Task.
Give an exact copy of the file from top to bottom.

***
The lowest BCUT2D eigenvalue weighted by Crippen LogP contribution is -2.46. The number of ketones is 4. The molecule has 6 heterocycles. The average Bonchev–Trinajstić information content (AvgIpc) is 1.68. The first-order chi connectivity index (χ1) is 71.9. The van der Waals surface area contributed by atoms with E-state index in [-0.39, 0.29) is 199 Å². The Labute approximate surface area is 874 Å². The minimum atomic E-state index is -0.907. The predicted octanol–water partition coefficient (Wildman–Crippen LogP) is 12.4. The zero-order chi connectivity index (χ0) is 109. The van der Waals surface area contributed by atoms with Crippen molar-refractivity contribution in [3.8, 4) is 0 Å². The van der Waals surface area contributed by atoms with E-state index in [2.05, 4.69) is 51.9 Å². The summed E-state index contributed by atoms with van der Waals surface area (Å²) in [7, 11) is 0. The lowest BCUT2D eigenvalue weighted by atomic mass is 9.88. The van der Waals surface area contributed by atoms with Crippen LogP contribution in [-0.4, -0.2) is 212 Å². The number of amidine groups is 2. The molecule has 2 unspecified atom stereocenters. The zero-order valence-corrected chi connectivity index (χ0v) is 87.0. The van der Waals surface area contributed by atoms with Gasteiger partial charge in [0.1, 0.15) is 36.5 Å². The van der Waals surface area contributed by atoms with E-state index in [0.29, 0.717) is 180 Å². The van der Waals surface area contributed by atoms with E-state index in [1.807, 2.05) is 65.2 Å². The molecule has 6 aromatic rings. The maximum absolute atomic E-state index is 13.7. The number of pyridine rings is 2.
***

The lowest BCUT2D eigenvalue weighted by Crippen LogP contribution is -2.46. The number of ketones is 4. The molecule has 6 heterocycles. The average Bonchev–Trinajstić information content (AvgIpc) is 1.68. The first-order chi connectivity index (χ1) is 71.9. The van der Waals surface area contributed by atoms with E-state index in [-0.39, 0.29) is 199 Å². The Labute approximate surface area is 874 Å². The minimum atomic E-state index is -0.907. The predicted octanol–water partition coefficient (Wildman–Crippen LogP) is 12.4. The zero-order chi connectivity index (χ0) is 109. The van der Waals surface area contributed by atoms with Crippen molar-refractivity contribution in [3.8, 4) is 0 Å². The van der Waals surface area contributed by atoms with E-state index in [2.05, 4.69) is 51.9 Å². The summed E-state index contributed by atoms with van der Waals surface area (Å²) in [7, 11) is 0. The lowest BCUT2D eigenvalue weighted by atomic mass is 9.88. The van der Waals surface area contributed by atoms with Crippen LogP contribution in [-0.4, -0.2) is 212 Å². The number of amidine groups is 2. The molecule has 2 unspecified atom stereocenters. The zero-order valence-corrected chi connectivity index (χ0v) is 87.0. The van der Waals surface area contributed by atoms with Gasteiger partial charge in [0.1, 0.15) is 36.5 Å². The van der Waals surface area contributed by atoms with E-state index in [0.29, 0.717) is 180 Å². The van der Waals surface area contributed by atoms with E-state index in [1.807, 2.05) is 65.2 Å². The molecule has 6 aromatic rings. The maximum absolute atomic E-state index is 13.7. The number of pyridine rings is 2.